The New Addiction: Gadgetry and Distracted Driving

It began in the mid-1980s with the car phone, marketed as the must-have automobile accessory and status symbol for the elite. In 1985, there were 340,000 wireless customers. Ten years later, as phones become sleeker and less expensive, there were 34 million. By 2008, cell phone industry revenues reached $148 billion.

Today’s car manufacturers know that, in terms of quality and safety, most cars tend to be pretty much alike. To distinguish themselves, auto makers are offering more high tech options like “infotainment systems,” built-in navigation features and integrated phone systems. A new dashboard console created by Ford includes a 4.2 inch color screen to the left of the speedometer displaying vehicle information like fuel level. To the right, a companion screen identifies things like the name of a cell phone caller or the title of a song selected from a digital file. Atop the center console is an 8 inch touch screen displaying control panels and, when the car is not in motion, Web pages. The system is equipped with Wi-Fi capability, two USB portals and accommodates a plug-in keyboard.

Distracted drivers, those who are multitasking or talking on cell phones, are 4 times more likely to cause a crash than other drivers. According to a 2003 Harvard study, drivers on cell phones cause 2,600 fatal crashes a year, along with 570,000 accidents involving injuries. Cell phone use is responsible for more fatalities than all other distractions, including children, pets, eating and personal grooming. Yet, on any given day during daylight hours, nearly 2 million drivers are using their cell phones and engaging in distracted driving.

Why do drivers persist in such risky behavior? For one thing, each driver overestimates his or her ability to drive safely while multitasking. In addition, intense social pressures compel us to remain constantly available to friends, family and colleagues. We have also become highly addicted to our gadgetry. A Harvard psychiatry professor explained that the quick burst of adrenaline we get when using digital devices makes us grow bored with simpler tasks like driving. As the brain becomes rewired to crave ever more stimulation, we are developing a condition known as acquired attention deficit disorder. In fact, drivers on cell phones can display the kind of erratic behavior- swerving across lanes, running red lights- usually seen in drivers intoxicated by alcohol.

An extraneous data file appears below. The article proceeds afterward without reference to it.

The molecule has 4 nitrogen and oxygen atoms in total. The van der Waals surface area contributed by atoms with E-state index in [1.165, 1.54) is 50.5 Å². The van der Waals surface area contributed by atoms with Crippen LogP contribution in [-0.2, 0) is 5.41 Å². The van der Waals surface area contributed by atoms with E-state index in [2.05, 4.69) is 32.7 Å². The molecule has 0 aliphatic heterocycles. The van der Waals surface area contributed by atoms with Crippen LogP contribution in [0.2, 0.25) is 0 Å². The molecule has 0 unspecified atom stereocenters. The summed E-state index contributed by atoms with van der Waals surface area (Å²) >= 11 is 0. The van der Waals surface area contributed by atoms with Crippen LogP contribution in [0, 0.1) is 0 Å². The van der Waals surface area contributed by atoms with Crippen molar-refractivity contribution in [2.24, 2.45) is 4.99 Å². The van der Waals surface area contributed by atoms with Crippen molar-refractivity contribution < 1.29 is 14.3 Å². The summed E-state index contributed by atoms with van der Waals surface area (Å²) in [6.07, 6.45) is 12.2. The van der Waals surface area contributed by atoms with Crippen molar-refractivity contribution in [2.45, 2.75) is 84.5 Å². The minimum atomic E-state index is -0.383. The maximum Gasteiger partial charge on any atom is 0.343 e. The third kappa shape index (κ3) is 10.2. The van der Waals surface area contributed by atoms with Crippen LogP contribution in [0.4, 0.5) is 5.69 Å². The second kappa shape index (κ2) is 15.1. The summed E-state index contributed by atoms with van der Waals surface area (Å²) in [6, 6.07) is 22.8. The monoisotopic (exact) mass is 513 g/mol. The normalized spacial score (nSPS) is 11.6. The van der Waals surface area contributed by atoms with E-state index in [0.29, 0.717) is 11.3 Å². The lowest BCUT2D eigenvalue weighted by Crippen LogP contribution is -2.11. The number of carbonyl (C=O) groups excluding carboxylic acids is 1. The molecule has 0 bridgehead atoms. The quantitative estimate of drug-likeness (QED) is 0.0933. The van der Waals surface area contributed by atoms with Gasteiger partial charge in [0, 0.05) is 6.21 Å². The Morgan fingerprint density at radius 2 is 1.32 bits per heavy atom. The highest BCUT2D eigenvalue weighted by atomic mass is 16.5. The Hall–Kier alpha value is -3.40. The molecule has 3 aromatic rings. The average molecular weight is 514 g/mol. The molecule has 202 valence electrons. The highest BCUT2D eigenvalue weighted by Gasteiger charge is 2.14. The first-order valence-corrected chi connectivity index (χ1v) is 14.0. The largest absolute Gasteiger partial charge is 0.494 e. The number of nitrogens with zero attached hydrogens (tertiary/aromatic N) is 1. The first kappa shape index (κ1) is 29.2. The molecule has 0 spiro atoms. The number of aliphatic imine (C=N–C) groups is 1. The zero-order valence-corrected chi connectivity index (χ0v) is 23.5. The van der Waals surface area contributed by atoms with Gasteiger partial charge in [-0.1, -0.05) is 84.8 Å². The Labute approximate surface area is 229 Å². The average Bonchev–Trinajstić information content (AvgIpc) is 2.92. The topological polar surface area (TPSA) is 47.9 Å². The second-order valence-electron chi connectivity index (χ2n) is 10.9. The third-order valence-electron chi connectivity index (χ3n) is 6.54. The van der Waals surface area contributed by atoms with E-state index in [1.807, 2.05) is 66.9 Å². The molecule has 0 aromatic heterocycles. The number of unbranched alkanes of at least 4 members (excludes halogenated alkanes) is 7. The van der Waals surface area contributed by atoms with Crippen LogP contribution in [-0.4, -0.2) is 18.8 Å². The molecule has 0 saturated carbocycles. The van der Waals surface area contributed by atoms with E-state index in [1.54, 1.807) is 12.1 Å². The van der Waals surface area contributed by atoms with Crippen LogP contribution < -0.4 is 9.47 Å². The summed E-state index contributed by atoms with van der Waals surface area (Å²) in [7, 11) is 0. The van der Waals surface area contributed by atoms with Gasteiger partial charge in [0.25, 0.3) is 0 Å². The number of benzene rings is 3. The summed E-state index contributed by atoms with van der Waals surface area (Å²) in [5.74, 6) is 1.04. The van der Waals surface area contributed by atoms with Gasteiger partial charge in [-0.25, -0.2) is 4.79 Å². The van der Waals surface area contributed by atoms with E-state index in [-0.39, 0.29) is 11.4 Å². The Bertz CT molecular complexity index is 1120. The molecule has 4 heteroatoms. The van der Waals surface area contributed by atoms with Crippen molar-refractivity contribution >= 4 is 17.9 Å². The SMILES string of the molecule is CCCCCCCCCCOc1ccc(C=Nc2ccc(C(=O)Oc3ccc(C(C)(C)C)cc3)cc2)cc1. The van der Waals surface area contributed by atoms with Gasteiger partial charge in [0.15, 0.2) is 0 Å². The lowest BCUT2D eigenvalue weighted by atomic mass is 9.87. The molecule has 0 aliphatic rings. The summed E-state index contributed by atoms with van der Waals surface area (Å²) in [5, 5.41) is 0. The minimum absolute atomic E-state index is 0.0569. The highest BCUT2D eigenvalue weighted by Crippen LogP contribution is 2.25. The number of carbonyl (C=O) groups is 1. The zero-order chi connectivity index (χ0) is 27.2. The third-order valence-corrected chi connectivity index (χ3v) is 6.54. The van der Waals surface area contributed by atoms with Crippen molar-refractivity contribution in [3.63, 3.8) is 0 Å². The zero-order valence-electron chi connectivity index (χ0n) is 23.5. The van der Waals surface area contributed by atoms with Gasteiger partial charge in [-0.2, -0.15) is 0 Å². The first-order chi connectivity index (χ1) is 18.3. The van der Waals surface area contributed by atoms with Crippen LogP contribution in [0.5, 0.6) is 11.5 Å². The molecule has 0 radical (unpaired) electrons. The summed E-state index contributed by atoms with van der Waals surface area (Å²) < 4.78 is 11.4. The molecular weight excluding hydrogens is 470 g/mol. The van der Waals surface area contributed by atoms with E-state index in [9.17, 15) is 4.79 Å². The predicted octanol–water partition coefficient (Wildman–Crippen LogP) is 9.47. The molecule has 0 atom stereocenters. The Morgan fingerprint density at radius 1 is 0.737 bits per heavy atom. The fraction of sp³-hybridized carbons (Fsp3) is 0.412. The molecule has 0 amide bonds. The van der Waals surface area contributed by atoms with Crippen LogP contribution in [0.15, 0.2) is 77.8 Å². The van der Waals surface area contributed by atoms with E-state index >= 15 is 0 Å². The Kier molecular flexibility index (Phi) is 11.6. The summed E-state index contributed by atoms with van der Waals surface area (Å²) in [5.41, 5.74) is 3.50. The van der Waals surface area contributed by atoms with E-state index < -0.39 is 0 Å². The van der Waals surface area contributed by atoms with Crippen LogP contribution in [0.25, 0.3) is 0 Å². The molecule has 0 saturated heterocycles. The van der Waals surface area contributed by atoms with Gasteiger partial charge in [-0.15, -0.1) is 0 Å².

The promotion of hands-free cell phone devices has not resulted in safer driving. Some scientists argue that hands-free laws increase distracted driving risks by appearing to condone the use of cell phones by motorists. Nor are the new voice-activated phone and music systems guaranteed to be less dangerous. As long as they increase the chances that drivers will take their eyes off the road to look at a screen, even just a simple GPS map, they increase the risk of accidents. As screens deliver additional streams of data and drivers look away from the road for longer periods, their risk of a crash or near-crash increases exponentially.

On the whole, the cell phone industry supports a legislative ban on texting while driving. For years, however, it opposed laws seeking to curb the use of cell phones by drivers. As cars offer more and more tantalizing digital and electronic devices, it becomes that much more difficult for lawmakers to keep pace with the threat of distracted driving. Individual drivers may choose to limit or forgo the use of such devices, but they must still beware of the multitasker in the next lane.